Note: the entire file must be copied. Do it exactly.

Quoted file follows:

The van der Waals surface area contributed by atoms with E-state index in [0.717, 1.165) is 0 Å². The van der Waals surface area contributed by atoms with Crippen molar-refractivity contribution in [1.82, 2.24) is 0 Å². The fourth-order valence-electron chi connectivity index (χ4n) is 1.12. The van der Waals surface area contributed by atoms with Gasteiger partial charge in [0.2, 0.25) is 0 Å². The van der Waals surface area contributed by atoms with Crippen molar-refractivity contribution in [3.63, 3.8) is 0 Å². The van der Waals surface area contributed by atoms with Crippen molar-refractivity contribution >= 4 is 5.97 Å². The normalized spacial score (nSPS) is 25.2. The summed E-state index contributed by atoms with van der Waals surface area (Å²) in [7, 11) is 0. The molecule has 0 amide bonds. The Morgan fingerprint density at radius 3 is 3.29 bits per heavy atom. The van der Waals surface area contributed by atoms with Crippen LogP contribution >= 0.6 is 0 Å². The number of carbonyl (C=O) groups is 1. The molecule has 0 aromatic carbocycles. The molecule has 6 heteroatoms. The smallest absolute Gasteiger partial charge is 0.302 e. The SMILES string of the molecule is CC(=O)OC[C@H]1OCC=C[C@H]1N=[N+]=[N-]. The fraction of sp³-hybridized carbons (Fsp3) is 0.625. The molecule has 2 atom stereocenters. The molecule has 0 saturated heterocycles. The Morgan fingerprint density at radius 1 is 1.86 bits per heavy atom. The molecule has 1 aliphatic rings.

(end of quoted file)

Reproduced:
The van der Waals surface area contributed by atoms with E-state index in [0.717, 1.165) is 0 Å². The van der Waals surface area contributed by atoms with Crippen molar-refractivity contribution in [1.82, 2.24) is 0 Å². The fourth-order valence-electron chi connectivity index (χ4n) is 1.12. The van der Waals surface area contributed by atoms with Gasteiger partial charge in [0.2, 0.25) is 0 Å². The van der Waals surface area contributed by atoms with Crippen molar-refractivity contribution in [3.63, 3.8) is 0 Å². The van der Waals surface area contributed by atoms with Crippen molar-refractivity contribution >= 4 is 5.97 Å². The normalized spacial score (nSPS) is 25.2. The summed E-state index contributed by atoms with van der Waals surface area (Å²) in [7, 11) is 0. The molecule has 0 amide bonds. The Morgan fingerprint density at radius 3 is 3.29 bits per heavy atom. The van der Waals surface area contributed by atoms with Crippen LogP contribution >= 0.6 is 0 Å². The number of carbonyl (C=O) groups is 1. The molecule has 0 aromatic carbocycles. The molecule has 6 heteroatoms. The smallest absolute Gasteiger partial charge is 0.302 e. The SMILES string of the molecule is CC(=O)OC[C@H]1OCC=C[C@H]1N=[N+]=[N-]. The fraction of sp³-hybridized carbons (Fsp3) is 0.625. The molecule has 2 atom stereocenters. The molecule has 0 saturated heterocycles. The Morgan fingerprint density at radius 1 is 1.86 bits per heavy atom. The molecule has 1 aliphatic rings.